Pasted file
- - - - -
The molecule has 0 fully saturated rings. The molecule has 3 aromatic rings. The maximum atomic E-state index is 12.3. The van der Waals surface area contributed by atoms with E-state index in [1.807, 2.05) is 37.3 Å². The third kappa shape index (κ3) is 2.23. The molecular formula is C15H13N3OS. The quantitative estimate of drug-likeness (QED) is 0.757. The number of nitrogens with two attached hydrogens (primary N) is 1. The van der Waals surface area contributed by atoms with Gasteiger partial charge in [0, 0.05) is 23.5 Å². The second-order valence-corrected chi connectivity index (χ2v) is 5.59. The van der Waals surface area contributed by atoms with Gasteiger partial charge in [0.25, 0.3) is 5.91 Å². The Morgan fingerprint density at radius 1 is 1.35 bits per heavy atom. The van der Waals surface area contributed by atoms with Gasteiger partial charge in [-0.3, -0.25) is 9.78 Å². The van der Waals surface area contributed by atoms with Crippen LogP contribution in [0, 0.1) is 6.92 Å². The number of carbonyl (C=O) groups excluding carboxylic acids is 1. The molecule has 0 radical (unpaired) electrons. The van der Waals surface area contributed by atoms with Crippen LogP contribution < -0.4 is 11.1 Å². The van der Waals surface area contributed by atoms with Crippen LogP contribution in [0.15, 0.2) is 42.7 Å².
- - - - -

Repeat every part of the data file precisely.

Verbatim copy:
The molecule has 0 fully saturated rings. The molecule has 3 aromatic rings. The maximum atomic E-state index is 12.3. The van der Waals surface area contributed by atoms with E-state index in [1.807, 2.05) is 37.3 Å². The third kappa shape index (κ3) is 2.23. The molecular formula is C15H13N3OS. The quantitative estimate of drug-likeness (QED) is 0.757. The number of nitrogens with two attached hydrogens (primary N) is 1. The van der Waals surface area contributed by atoms with Gasteiger partial charge in [0, 0.05) is 23.5 Å². The second-order valence-corrected chi connectivity index (χ2v) is 5.59. The van der Waals surface area contributed by atoms with Gasteiger partial charge in [0.25, 0.3) is 5.91 Å². The Morgan fingerprint density at radius 1 is 1.35 bits per heavy atom. The van der Waals surface area contributed by atoms with Gasteiger partial charge in [-0.3, -0.25) is 9.78 Å². The van der Waals surface area contributed by atoms with Crippen LogP contribution in [0, 0.1) is 6.92 Å². The number of carbonyl (C=O) groups excluding carboxylic acids is 1. The molecule has 0 radical (unpaired) electrons. The van der Waals surface area contributed by atoms with Crippen LogP contribution < -0.4 is 11.1 Å². The van der Waals surface area contributed by atoms with Crippen LogP contribution in [0.15, 0.2) is 42.7 Å².